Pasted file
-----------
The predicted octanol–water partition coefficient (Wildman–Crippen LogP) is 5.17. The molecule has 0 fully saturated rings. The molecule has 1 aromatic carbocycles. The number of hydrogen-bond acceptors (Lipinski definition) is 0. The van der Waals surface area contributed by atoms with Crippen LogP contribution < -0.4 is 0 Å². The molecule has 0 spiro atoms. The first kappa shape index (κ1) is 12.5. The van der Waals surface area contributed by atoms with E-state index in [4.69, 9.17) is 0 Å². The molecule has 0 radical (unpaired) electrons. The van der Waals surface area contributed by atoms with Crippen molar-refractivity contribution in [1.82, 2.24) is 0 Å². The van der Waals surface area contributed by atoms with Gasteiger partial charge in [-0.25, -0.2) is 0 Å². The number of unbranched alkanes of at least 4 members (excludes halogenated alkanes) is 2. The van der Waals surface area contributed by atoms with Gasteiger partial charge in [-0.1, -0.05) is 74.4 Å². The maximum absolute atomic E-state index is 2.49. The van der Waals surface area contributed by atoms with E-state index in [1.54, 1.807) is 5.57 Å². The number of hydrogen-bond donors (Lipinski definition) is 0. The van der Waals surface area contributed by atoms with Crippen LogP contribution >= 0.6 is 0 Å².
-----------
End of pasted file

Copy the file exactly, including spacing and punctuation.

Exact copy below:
The predicted octanol–water partition coefficient (Wildman–Crippen LogP) is 5.17. The molecule has 0 fully saturated rings. The molecule has 1 aromatic carbocycles. The number of hydrogen-bond acceptors (Lipinski definition) is 0. The van der Waals surface area contributed by atoms with Crippen LogP contribution < -0.4 is 0 Å². The molecule has 0 spiro atoms. The first kappa shape index (κ1) is 12.5. The van der Waals surface area contributed by atoms with E-state index in [4.69, 9.17) is 0 Å². The molecule has 0 radical (unpaired) electrons. The van der Waals surface area contributed by atoms with Crippen molar-refractivity contribution in [1.82, 2.24) is 0 Å². The van der Waals surface area contributed by atoms with Gasteiger partial charge in [-0.25, -0.2) is 0 Å². The number of unbranched alkanes of at least 4 members (excludes halogenated alkanes) is 2. The van der Waals surface area contributed by atoms with Gasteiger partial charge in [-0.1, -0.05) is 74.4 Å². The maximum absolute atomic E-state index is 2.49. The van der Waals surface area contributed by atoms with E-state index in [1.54, 1.807) is 5.57 Å². The number of hydrogen-bond donors (Lipinski definition) is 0. The van der Waals surface area contributed by atoms with Crippen LogP contribution >= 0.6 is 0 Å².